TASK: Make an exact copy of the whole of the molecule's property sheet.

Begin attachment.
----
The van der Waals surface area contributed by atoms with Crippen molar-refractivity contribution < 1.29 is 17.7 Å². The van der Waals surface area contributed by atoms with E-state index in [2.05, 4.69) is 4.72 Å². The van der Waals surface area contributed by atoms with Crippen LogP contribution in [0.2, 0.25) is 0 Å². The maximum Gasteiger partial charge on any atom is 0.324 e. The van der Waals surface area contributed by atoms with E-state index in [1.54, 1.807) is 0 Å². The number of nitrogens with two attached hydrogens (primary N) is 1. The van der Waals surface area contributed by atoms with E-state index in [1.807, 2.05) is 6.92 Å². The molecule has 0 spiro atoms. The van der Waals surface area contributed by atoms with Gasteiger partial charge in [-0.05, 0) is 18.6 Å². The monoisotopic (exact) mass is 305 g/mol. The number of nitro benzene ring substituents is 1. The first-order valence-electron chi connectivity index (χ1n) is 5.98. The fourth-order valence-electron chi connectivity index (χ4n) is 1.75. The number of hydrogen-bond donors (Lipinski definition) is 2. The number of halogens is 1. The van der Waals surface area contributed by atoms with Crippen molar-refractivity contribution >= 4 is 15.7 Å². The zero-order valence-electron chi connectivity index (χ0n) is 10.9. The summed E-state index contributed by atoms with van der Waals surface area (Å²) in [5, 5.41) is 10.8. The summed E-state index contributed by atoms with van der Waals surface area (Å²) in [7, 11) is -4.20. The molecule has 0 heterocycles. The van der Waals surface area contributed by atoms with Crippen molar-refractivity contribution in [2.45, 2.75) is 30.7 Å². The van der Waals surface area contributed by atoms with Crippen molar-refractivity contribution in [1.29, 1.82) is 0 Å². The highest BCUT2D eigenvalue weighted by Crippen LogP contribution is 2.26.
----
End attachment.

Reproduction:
The van der Waals surface area contributed by atoms with Crippen molar-refractivity contribution < 1.29 is 17.7 Å². The van der Waals surface area contributed by atoms with E-state index in [2.05, 4.69) is 4.72 Å². The van der Waals surface area contributed by atoms with Crippen LogP contribution in [0.2, 0.25) is 0 Å². The maximum Gasteiger partial charge on any atom is 0.324 e. The van der Waals surface area contributed by atoms with E-state index in [1.54, 1.807) is 0 Å². The number of nitrogens with two attached hydrogens (primary N) is 1. The van der Waals surface area contributed by atoms with E-state index in [1.807, 2.05) is 6.92 Å². The molecule has 0 spiro atoms. The van der Waals surface area contributed by atoms with Gasteiger partial charge in [-0.05, 0) is 18.6 Å². The monoisotopic (exact) mass is 305 g/mol. The number of nitro benzene ring substituents is 1. The first-order valence-electron chi connectivity index (χ1n) is 5.98. The fourth-order valence-electron chi connectivity index (χ4n) is 1.75. The number of hydrogen-bond donors (Lipinski definition) is 2. The number of halogens is 1. The van der Waals surface area contributed by atoms with Crippen molar-refractivity contribution >= 4 is 15.7 Å². The zero-order valence-electron chi connectivity index (χ0n) is 10.9. The summed E-state index contributed by atoms with van der Waals surface area (Å²) in [5, 5.41) is 10.8. The summed E-state index contributed by atoms with van der Waals surface area (Å²) in [7, 11) is -4.20. The molecule has 0 heterocycles. The van der Waals surface area contributed by atoms with Crippen molar-refractivity contribution in [2.45, 2.75) is 30.7 Å². The van der Waals surface area contributed by atoms with Crippen molar-refractivity contribution in [1.29, 1.82) is 0 Å². The highest BCUT2D eigenvalue weighted by Crippen LogP contribution is 2.26.